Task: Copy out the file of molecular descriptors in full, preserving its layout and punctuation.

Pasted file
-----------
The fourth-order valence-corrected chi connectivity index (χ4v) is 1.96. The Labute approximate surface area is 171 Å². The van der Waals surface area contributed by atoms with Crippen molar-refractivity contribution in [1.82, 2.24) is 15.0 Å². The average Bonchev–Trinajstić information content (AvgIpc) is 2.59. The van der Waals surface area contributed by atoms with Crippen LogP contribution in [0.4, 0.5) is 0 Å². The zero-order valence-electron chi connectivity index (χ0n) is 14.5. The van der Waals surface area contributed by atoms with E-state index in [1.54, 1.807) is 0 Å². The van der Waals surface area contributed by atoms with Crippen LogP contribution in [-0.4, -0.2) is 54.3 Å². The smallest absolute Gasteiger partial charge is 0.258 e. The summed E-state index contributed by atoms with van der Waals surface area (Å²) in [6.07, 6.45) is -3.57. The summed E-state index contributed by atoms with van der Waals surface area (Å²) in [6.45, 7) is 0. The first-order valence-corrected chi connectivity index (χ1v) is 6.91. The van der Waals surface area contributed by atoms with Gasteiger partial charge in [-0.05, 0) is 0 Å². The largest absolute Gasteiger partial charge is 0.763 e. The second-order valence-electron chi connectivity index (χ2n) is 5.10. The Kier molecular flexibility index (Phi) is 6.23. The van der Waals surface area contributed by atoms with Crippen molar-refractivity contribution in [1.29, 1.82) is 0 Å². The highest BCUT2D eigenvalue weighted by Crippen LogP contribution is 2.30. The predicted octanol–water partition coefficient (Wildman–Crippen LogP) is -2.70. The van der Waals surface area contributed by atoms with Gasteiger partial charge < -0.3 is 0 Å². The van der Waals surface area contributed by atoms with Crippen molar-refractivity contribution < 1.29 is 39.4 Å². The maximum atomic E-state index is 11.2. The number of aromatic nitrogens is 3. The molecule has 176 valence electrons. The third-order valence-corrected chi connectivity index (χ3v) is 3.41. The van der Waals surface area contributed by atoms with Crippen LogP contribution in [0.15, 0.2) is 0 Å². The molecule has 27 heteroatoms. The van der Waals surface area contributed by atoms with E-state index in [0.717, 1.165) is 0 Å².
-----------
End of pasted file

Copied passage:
The fourth-order valence-corrected chi connectivity index (χ4v) is 1.96. The Labute approximate surface area is 171 Å². The van der Waals surface area contributed by atoms with Crippen molar-refractivity contribution in [1.82, 2.24) is 15.0 Å². The average Bonchev–Trinajstić information content (AvgIpc) is 2.59. The van der Waals surface area contributed by atoms with Crippen LogP contribution in [0.4, 0.5) is 0 Å². The zero-order valence-electron chi connectivity index (χ0n) is 14.5. The van der Waals surface area contributed by atoms with E-state index in [1.54, 1.807) is 0 Å². The van der Waals surface area contributed by atoms with Crippen LogP contribution in [-0.4, -0.2) is 54.3 Å². The smallest absolute Gasteiger partial charge is 0.258 e. The summed E-state index contributed by atoms with van der Waals surface area (Å²) in [6.07, 6.45) is -3.57. The summed E-state index contributed by atoms with van der Waals surface area (Å²) in [6.45, 7) is 0. The first-order valence-corrected chi connectivity index (χ1v) is 6.91. The van der Waals surface area contributed by atoms with Gasteiger partial charge in [-0.05, 0) is 0 Å². The largest absolute Gasteiger partial charge is 0.763 e. The second-order valence-electron chi connectivity index (χ2n) is 5.10. The Kier molecular flexibility index (Phi) is 6.23. The van der Waals surface area contributed by atoms with Crippen molar-refractivity contribution in [1.29, 1.82) is 0 Å². The highest BCUT2D eigenvalue weighted by Crippen LogP contribution is 2.30. The predicted octanol–water partition coefficient (Wildman–Crippen LogP) is -2.70. The van der Waals surface area contributed by atoms with Gasteiger partial charge < -0.3 is 0 Å². The van der Waals surface area contributed by atoms with Crippen molar-refractivity contribution < 1.29 is 39.4 Å². The maximum atomic E-state index is 11.2. The number of aromatic nitrogens is 3. The molecule has 176 valence electrons. The third-order valence-corrected chi connectivity index (χ3v) is 3.41. The van der Waals surface area contributed by atoms with Crippen LogP contribution in [0.15, 0.2) is 0 Å². The molecule has 27 heteroatoms. The van der Waals surface area contributed by atoms with E-state index in [0.717, 1.165) is 0 Å².